NERC supports UKRI A Vision for Zero Plastic Waste parliamentary engagement
14 June 2018
How can science and innovation contribute to solving the problem on the tip of everyone's tongue?
(From left) Andrew Griffiths, Head of Environmental Sustainability at Nestlé; MP Geraint Davies; Professor Charlotte Williams; Peter Maddox, Director of WRAP UK; MP Alistair Carmichael and Professor Richard Thompson
On Monday 11 June, NERC researchers and representatives supported a cross-disciplinary parliamentary reception led by UK Research & Innovation (UKRI), bringing together authoritative voices from science and innovation, industry and politics under the title: A Vision for Zero Plastic Waste.
The event is a collaboration between UKRI and Policy Connect, and launched a series of activities to engage parliamentarians and industry with research evidence that will guide solutions to the problem of waste plastics in our environment. The project aims to raise awareness of current publicly-funded research and innovation, and demonstrate the positive impacts this research could have on informing policy, people and industry.
Science journalist and UKRI board member Vivienne Parry OBE opened the evening in the Churchill Room, Westminster, by highlighting the vital contribution of all research disciplines in tackling this complex problem, from the role of humanities in understanding human behaviour change to the challenge of developing new materials and novel ways to use plastic waste, paving the way for a circular plastics economy.
High-profile television coverage of the devastating impact of plastics on marine birds, mammals and fish, spearheaded by Sir David Attenborough in Blue Planet II, has energised people at all levels in the UK on the topic of plastic pollution. Aspiring to zero plastic waste is the future and researchers across UKRI have a vital role to play.
Member of the House of Lords and Chairman of the Committee on Climate Change The Rt Honourable Lord Deben kicked-off a series of two-minute speeches. He emphasised that making sure "doing the right thing" is easy for consumers will be key to changing people's behaviour around using and disposing of plastics.
Academics, whose work is supported from across the seven research councils, Innovate UK and Research England that are part of UKRI, told the audience how their research can help shape the response to the plastics challenge. Professor of inorganic chemistry Charlotte Williams, from the University of Oxford, made the case that plastic waste can and should be used as resource to make higher-quality and innovative products, and professor of environmental psychology Wouter Poortinga, from Cardiff University, emphasised that a significant part of the solution to the human-made problem of plastic waste lies in understanding human behaviour and attitudes.
Dr Rhoda Trimingham, Senior Lecturer in the Department of Design & Technology at Loughborough University, said that tackling waste will require scrutiny of the production and manufacture systems in their entirety, not just the points at which plastics are used. Professor of marine biology Richard Thompson, from Plymouth University, put forward that the problem is not plastics, but how we use them - adding that while there is no quick fix, solutions will be formed by bringing research disciplines together.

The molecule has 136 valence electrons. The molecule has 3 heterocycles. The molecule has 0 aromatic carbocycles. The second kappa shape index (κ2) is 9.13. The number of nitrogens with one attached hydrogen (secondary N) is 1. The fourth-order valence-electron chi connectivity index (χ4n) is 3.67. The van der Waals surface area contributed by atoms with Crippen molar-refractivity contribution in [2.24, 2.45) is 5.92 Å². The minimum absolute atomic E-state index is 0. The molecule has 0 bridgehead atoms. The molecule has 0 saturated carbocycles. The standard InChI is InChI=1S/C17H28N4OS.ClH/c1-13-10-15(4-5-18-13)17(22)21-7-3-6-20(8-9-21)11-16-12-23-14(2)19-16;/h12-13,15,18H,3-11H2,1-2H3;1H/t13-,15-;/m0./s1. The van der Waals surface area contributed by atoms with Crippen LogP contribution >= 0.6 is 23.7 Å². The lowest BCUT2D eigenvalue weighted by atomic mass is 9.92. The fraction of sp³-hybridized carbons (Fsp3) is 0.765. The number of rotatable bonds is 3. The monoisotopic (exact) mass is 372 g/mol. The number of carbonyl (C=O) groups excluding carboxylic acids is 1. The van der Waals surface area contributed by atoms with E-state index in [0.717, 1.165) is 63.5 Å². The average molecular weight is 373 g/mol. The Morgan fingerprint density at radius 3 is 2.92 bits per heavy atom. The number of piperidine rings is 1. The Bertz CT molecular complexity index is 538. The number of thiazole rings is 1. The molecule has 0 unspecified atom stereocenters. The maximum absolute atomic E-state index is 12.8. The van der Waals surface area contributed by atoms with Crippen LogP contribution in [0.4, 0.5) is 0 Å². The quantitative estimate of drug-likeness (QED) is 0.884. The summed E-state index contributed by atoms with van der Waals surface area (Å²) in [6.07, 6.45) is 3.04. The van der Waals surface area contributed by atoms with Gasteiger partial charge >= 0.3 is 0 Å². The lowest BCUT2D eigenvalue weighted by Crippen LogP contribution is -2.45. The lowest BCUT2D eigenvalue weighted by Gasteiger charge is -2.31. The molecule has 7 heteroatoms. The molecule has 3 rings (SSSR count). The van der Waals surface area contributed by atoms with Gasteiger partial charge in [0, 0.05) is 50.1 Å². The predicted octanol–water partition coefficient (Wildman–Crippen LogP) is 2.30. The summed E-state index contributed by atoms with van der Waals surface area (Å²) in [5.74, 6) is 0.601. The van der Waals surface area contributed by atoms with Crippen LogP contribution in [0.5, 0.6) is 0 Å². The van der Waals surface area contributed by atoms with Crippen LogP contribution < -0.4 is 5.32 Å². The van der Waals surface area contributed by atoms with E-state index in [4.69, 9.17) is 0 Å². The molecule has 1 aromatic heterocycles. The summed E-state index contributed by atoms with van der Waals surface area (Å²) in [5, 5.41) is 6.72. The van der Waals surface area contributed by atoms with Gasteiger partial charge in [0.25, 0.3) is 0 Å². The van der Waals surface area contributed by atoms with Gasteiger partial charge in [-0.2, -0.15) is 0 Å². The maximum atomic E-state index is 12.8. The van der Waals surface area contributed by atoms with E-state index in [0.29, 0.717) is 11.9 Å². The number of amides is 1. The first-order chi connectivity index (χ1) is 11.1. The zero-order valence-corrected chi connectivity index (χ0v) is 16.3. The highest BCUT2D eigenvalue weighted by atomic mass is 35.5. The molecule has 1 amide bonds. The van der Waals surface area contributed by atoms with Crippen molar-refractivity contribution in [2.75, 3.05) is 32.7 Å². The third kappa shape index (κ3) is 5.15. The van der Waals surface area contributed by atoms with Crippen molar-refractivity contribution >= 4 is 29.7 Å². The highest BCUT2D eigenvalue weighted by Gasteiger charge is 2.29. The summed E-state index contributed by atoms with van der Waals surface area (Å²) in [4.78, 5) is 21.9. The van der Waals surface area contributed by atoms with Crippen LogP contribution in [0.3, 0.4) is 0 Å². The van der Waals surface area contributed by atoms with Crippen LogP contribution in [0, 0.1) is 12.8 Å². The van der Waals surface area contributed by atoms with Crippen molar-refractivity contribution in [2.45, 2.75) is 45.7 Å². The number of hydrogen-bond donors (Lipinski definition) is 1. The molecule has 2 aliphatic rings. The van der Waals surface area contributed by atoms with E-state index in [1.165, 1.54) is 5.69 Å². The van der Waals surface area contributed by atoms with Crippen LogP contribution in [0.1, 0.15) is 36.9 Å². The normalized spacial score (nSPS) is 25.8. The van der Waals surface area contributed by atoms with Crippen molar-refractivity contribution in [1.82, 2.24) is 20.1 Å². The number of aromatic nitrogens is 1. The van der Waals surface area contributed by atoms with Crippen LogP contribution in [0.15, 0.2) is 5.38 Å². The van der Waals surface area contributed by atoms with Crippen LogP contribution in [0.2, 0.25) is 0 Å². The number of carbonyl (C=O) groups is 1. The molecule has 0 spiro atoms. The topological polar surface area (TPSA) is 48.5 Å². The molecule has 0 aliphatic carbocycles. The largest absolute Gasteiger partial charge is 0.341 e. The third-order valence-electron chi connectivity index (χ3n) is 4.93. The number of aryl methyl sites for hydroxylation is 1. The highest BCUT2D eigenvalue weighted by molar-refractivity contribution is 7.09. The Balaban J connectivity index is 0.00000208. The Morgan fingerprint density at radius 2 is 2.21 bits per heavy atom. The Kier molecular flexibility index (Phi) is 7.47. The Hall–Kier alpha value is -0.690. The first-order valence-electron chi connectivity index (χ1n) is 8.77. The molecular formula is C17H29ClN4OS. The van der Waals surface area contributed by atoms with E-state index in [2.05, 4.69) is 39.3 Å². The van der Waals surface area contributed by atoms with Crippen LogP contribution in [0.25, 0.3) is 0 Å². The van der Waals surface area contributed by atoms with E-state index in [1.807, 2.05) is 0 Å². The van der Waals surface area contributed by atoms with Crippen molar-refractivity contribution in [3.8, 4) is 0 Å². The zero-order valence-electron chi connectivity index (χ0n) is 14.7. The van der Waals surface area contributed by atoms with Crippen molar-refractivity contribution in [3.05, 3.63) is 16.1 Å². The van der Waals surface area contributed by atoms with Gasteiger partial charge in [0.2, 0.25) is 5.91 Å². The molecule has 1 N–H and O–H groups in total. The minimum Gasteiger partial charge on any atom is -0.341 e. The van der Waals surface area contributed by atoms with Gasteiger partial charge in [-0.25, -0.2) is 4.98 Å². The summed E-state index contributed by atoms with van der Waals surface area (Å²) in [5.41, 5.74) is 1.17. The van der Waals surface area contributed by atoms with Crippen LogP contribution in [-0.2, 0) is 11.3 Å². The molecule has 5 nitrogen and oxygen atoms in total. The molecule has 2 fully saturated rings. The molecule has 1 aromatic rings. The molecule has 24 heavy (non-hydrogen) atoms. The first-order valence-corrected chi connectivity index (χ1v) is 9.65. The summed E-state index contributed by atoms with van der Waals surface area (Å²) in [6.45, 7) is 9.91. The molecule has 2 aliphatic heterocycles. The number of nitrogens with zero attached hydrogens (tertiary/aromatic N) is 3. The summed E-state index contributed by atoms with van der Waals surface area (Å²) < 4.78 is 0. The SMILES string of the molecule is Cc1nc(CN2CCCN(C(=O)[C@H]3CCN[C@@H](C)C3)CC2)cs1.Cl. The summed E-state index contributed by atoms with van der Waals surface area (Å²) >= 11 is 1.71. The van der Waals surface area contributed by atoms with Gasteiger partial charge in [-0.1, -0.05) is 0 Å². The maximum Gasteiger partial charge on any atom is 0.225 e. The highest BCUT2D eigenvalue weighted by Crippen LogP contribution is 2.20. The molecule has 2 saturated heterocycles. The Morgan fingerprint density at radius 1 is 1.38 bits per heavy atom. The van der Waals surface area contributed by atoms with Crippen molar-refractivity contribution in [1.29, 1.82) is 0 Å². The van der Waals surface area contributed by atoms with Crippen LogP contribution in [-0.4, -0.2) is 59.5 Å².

Throughout the evening, MPs, including Geraint Davies, Member of Parliament for Swansea West and member of the Environmental Audit Committee; Alistair Carmichael, Member of Parliament for Orkney & Shetland; and Barry Sheerman, Member of Parliament for Huddersfield, described their visions for achieving zero plastic waste in the UK.
Fresh perspectives also came from industry figures including Andy Griffiths, Sustainability Manager at Nestlé, and Marcus Du Pree Thomas, Development Manager at Viridor, who addressed problem plastics from the perspective of the waste industry, alongside Peter Maddox, Director of WRAP UK, which works with governments, businesses and communities to deliver practical solutions to improve resource efficiency.
Issues raised for consideration by speakers throughout the evening, and during the Q&A session, included exploring new labelling to highlight plastic content, re-fill and plastic deposit schemes.
Evidence and information from the reception, and two further round-table meetings, will be incorporated into a report summarising the recommendations for achieving zero plastic waste, to be published in early 2019.
NERC's new video championing the role of research and innovation in combating plastic waste was launched at the Vision for Zero Plastic Waste event:
External Communications Manager
1. NERC is the UK's main agency for funding and managing research, training and knowledge exchange in the environmental sciences. Our work covers the full range of atmospheric, Earth, biological, terrestrial and aquatic science, from the deep oceans to the upper atmosphere and from the poles to the equator. We coordinate some of the world's most exciting research projects, tackling major issues such as climate change, environmental influences on human health, the genetic make-up of life on Earth, and much more. NERC is part of UK Research & Innovation, a non-departmental public body funded by a grant-in-aid from the UK government.
2. Policy Connect is a cross-party think tank improving people's lives by influencing policy. They collaborate with government and parliament, through their all-party parliamentary group, and across the public, private and third sectors to develop our policy ideas. Policy Connect work in health; education & skills; industry, technology & innovation, and sustainability policy.